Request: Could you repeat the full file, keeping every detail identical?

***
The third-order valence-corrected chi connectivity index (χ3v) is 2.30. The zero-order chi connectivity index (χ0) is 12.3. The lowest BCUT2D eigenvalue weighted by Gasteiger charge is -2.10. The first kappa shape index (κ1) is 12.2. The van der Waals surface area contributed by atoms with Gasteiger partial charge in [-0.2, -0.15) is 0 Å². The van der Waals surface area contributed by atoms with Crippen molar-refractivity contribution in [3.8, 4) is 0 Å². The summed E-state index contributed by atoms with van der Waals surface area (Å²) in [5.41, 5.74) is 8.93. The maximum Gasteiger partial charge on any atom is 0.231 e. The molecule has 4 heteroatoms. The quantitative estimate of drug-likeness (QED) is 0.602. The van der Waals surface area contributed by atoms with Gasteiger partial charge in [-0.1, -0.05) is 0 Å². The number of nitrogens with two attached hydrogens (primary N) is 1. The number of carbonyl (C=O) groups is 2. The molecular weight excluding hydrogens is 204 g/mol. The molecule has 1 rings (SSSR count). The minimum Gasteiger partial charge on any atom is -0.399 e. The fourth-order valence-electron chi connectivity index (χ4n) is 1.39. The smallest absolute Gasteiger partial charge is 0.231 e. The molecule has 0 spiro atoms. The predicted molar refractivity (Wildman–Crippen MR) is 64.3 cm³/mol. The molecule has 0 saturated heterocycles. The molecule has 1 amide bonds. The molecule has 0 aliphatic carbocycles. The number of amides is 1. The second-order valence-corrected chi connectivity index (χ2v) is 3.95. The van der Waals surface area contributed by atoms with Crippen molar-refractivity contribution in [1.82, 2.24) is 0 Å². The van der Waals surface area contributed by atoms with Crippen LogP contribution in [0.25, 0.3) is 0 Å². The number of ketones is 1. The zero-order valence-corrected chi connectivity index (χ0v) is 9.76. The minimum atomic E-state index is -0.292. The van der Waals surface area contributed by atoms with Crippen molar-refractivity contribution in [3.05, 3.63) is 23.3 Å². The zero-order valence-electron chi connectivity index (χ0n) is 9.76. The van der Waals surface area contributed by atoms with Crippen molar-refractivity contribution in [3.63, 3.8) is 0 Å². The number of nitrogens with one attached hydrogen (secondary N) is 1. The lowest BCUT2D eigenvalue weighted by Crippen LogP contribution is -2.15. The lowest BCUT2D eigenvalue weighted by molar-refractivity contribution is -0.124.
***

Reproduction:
The third-order valence-corrected chi connectivity index (χ3v) is 2.30. The zero-order chi connectivity index (χ0) is 12.3. The lowest BCUT2D eigenvalue weighted by Gasteiger charge is -2.10. The first kappa shape index (κ1) is 12.2. The van der Waals surface area contributed by atoms with Gasteiger partial charge in [-0.2, -0.15) is 0 Å². The van der Waals surface area contributed by atoms with Crippen molar-refractivity contribution in [3.8, 4) is 0 Å². The summed E-state index contributed by atoms with van der Waals surface area (Å²) in [5.41, 5.74) is 8.93. The maximum Gasteiger partial charge on any atom is 0.231 e. The molecule has 4 heteroatoms. The quantitative estimate of drug-likeness (QED) is 0.602. The van der Waals surface area contributed by atoms with Gasteiger partial charge in [-0.1, -0.05) is 0 Å². The number of nitrogens with two attached hydrogens (primary N) is 1. The number of carbonyl (C=O) groups is 2. The molecular weight excluding hydrogens is 204 g/mol. The molecule has 1 rings (SSSR count). The minimum Gasteiger partial charge on any atom is -0.399 e. The fourth-order valence-electron chi connectivity index (χ4n) is 1.39. The smallest absolute Gasteiger partial charge is 0.231 e. The molecule has 0 spiro atoms. The predicted molar refractivity (Wildman–Crippen MR) is 64.3 cm³/mol. The molecule has 0 saturated heterocycles. The molecule has 1 amide bonds. The molecule has 0 aliphatic carbocycles. The number of amides is 1. The second-order valence-corrected chi connectivity index (χ2v) is 3.95. The van der Waals surface area contributed by atoms with Crippen molar-refractivity contribution in [1.82, 2.24) is 0 Å². The van der Waals surface area contributed by atoms with Crippen LogP contribution in [0.25, 0.3) is 0 Å². The number of ketones is 1. The zero-order valence-corrected chi connectivity index (χ0v) is 9.76. The minimum atomic E-state index is -0.292. The van der Waals surface area contributed by atoms with Crippen molar-refractivity contribution in [3.05, 3.63) is 23.3 Å². The zero-order valence-electron chi connectivity index (χ0n) is 9.76. The van der Waals surface area contributed by atoms with Crippen molar-refractivity contribution in [3.63, 3.8) is 0 Å². The number of nitrogens with one attached hydrogen (secondary N) is 1. The lowest BCUT2D eigenvalue weighted by Crippen LogP contribution is -2.15. The lowest BCUT2D eigenvalue weighted by molar-refractivity contribution is -0.124.